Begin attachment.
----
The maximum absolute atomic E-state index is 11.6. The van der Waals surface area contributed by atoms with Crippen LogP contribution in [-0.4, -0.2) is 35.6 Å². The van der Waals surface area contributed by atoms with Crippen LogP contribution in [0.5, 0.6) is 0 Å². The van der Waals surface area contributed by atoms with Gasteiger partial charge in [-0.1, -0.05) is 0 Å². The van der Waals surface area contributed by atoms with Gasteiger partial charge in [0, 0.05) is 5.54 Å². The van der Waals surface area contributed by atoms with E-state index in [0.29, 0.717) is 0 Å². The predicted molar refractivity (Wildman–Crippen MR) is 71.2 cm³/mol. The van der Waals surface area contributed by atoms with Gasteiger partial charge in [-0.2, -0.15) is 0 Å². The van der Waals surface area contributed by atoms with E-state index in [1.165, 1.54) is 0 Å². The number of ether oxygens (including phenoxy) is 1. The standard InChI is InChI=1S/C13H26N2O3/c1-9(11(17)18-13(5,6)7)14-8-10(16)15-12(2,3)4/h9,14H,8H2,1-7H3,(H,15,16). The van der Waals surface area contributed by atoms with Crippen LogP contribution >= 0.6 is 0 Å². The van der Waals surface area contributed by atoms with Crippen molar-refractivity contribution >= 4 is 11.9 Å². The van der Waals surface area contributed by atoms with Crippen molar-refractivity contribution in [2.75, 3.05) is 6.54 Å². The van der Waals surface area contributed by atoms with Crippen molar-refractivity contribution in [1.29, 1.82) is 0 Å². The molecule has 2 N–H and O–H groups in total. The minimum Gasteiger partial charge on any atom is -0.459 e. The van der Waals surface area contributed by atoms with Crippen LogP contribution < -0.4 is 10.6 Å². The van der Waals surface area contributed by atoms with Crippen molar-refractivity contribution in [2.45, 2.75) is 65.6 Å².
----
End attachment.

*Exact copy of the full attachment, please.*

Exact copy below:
The maximum absolute atomic E-state index is 11.6. The van der Waals surface area contributed by atoms with Crippen LogP contribution in [-0.4, -0.2) is 35.6 Å². The van der Waals surface area contributed by atoms with Crippen LogP contribution in [0.5, 0.6) is 0 Å². The van der Waals surface area contributed by atoms with Gasteiger partial charge in [-0.1, -0.05) is 0 Å². The van der Waals surface area contributed by atoms with Gasteiger partial charge in [0, 0.05) is 5.54 Å². The van der Waals surface area contributed by atoms with E-state index in [0.29, 0.717) is 0 Å². The predicted molar refractivity (Wildman–Crippen MR) is 71.2 cm³/mol. The van der Waals surface area contributed by atoms with Gasteiger partial charge in [-0.2, -0.15) is 0 Å². The van der Waals surface area contributed by atoms with E-state index in [1.165, 1.54) is 0 Å². The number of ether oxygens (including phenoxy) is 1. The standard InChI is InChI=1S/C13H26N2O3/c1-9(11(17)18-13(5,6)7)14-8-10(16)15-12(2,3)4/h9,14H,8H2,1-7H3,(H,15,16). The van der Waals surface area contributed by atoms with Crippen LogP contribution >= 0.6 is 0 Å². The van der Waals surface area contributed by atoms with Crippen molar-refractivity contribution >= 4 is 11.9 Å². The van der Waals surface area contributed by atoms with Crippen molar-refractivity contribution in [2.75, 3.05) is 6.54 Å². The van der Waals surface area contributed by atoms with Crippen molar-refractivity contribution in [1.29, 1.82) is 0 Å². The molecule has 2 N–H and O–H groups in total. The minimum Gasteiger partial charge on any atom is -0.459 e. The van der Waals surface area contributed by atoms with Crippen LogP contribution < -0.4 is 10.6 Å². The van der Waals surface area contributed by atoms with Crippen molar-refractivity contribution in [2.45, 2.75) is 65.6 Å².